By 9 March over 570 people in the US had been diagnosed with Covid-19 and 26 had died, though this was not the most alarming statistic. In the absence of a national database, an investigation by the US magazine the Atlantic found that just under 4,400 people had been tested for the virus, which means the scope of the outbreak remains unknown and likely far exceeds the official figures. By the same point, the UK had tested 24,960 people and South Korea had tested well over 100,000 people.
The US could be sleepwalking into a public health catastrophe. Yet Donald Trump, who is more focused on his re-election chances than on saving civilian lives, continues to downplay the crisis and to spread bogus science, drawing misleading comparisons between Covid-19, a new disease that the World Health Organisation has estimated could have a 3.4 per cent fatality rate, and the flu, which kills around 0.1 per cent of those infected. At a rally on 28 February, Trump described press coverage of the outbreak as “hysteria”.
Covid-19 draws attention both to the failure of Trump’s leadership and the weaknesses in the US’s fragmented and unequal healthcare system. The prospect of large and unpredictable medical bills may make people reluctant to seek treatment or request a coronavirus test: the New York Times reported that one family placed under government-mandated quarantine was presented with a $2,600 hospital bill. Twenty-seven million Americans do not have health insurance and many more have insufficient insurance coverage.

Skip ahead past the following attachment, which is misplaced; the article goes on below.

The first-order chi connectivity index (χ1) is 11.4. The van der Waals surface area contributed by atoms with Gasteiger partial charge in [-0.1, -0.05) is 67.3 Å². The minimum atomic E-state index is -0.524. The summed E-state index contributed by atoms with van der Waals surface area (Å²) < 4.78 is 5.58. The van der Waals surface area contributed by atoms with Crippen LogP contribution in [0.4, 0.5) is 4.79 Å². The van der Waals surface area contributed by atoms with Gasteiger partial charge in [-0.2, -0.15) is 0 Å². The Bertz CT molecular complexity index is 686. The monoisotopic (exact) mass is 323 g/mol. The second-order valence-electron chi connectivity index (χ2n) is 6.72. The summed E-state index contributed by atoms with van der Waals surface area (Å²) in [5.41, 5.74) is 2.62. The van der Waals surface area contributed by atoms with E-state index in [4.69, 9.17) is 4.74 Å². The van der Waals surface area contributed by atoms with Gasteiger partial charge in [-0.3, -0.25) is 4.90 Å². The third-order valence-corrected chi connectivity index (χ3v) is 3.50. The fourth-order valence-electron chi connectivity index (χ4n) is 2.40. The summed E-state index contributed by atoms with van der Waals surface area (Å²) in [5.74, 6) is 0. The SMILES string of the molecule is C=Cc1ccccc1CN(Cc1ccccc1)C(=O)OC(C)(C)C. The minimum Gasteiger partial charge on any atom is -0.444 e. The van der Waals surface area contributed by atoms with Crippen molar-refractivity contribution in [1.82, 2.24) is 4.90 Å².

New York State had confirmed 173 coronavirus cases by 10 March, the largest number in the US, but it’s hard to shake a city as big or as committed to hustle as NYC. On 6 March, soon after the city had confirmed its first six coronavirus cases, I squeezed into a crowded Manhattan wine bar. The following day, hours after New York declared a state of emergency and the number of cases in the city doubled, I watched the Bob Dylan musical Girl from the North Country in a packed-out theatre. The show goes on.
Step inside a Manhattan pharmacy, however, and you will catch the astringent whiff of hand sanitiser but you won’t be able to buy a bottle. On 9 March all five of my closest pharmacies had run out of hand sanitiser, disinfectant wipes and sprays, surgical masks, medical alcohol and aloe vera gel. Dazed shoppers congregated in the first-aid aisles, studying the labels of various lotions and gauzes.
In public bathrooms people wash their hands meticulously and contort themselves to avoid door handles. “Millie, if you lick the swing one more time, we’re going straight home,” one man told his toddler in Central Park, and the urgency in his voice suggested his anxiety ran deeper than the usual germaphobia displayed by many Manhattan parents. A stranger told my two-year-old to stop sucking her thumb because it’s “dangerous”. There’s a pervasive sense of unease; it’s becoming more common to see people wearing face masks. Everyone’s talking about the coronavirus, though often with a dark humour. My neighbour said she’d used the threat of Covid-19 to get her son to shower. She wasn’t sure it was her finest parenting moment, but it worked.
This article appears in the 11 Mar 2020 issue of the New Statesman, How the world is closing down